I was born in 1963 but I still feel no older than 47! I spend entirely too much time playing chess (so far only mostly chess.com), you see it's highly addictive. My excuse is that it exercises the brain, which is good for my day job as a software engineer. I also sail and play/compose music and computer-music.
I really like chess.com over all, and mostly I play "turn-based" or "on-line" as they call it. My philosophy about turn-based ratings is that they're ok as they give a general idea of who you want to play against, but the ratings are in part a function of how much research you do that is specific to the game (which is by the way specifically allowed according to chess.com rules - just no chess engines), and how much time you spend contemplating each move.
So, if you challenge me, we can either play seriously, with no chat specific to the game, or else I also welcome games for practice and learning - these can be unrated if you wish.
There in my view, there are many ways to play turn-based aka online games, and I welcome all of them - just let me know in your challenge or initial comments in the message box. Here are some of my ideas:
1) Openings - either practicing them without looking up things, or else using the game as an opportunity to research opening lines as we play. We can agree to a draw once it gets to a middle game, or when someone clearly blundered (hence probably unrated). And then there's also the possibility to rematch and try again,since the "game" will be only 10 to 15 moves.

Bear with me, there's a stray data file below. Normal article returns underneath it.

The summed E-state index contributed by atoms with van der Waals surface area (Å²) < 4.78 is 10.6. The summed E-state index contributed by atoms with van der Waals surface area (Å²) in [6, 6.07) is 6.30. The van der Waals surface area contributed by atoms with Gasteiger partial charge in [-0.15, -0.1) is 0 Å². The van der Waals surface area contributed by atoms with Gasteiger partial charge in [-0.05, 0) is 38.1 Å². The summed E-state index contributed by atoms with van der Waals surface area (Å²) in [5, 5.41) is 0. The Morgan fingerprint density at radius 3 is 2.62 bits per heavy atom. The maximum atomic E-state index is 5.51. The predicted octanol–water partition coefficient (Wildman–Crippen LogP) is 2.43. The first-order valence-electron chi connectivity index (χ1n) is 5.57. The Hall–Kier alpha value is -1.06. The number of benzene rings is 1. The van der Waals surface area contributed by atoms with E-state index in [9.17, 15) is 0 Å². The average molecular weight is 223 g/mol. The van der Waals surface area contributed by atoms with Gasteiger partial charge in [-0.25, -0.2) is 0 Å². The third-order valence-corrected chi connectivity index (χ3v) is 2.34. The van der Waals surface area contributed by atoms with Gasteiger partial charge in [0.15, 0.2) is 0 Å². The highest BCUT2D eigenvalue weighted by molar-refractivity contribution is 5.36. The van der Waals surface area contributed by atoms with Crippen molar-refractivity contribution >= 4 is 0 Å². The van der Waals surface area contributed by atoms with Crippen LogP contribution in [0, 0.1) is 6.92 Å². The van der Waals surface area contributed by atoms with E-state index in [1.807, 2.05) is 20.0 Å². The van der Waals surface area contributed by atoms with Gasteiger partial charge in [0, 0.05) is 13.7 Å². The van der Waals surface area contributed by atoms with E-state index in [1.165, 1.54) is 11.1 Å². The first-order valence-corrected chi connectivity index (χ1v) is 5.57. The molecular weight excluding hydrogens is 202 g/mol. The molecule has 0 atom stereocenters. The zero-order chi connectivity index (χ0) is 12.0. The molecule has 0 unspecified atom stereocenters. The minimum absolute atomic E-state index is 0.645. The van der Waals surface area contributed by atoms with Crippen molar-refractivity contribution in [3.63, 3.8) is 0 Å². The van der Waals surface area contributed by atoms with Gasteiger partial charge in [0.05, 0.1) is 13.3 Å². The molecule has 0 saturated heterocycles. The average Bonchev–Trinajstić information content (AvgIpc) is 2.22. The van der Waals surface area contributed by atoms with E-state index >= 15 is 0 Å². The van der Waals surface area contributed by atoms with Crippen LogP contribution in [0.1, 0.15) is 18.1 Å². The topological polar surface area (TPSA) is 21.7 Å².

2) Chatty games - we both chat about what our strategy is as the game progresses (again, probably unrated). This would be similar to a friendly non-competive OTB game between friends where we share ideas about the game as it progreses, such as "I see you have a discovered check threat - I think this last move was my only defence - but did you see a better way out for me?" Or, "you do see that I have a mate in one threat right now, right?"
3) Treating turn-based aka. on-line games as a gentleman / gentlewoman agreement to spend only a certain amount of time thinking about each move. For example, when the opponent makes a move, I note the time or use a stop-watch software to say, limit the time-per-move to 2 minutes (min for me) or 20 minutes or whatever. No conditional moves, and no-fair looking at the game after you have made your move (until your oponent makes his or hers, of course).
LIVE CHESS: Although I want to get some OTB experience, it would be also nice to play a live game on-line. Probably 30 minutes per game minimum, but 60 minutes per game would be closer to a real tournament game. We would have to set up in advance via messaging a mutual game time when we can turn off our phones and significant others (is that possible?) and be free of interruptions.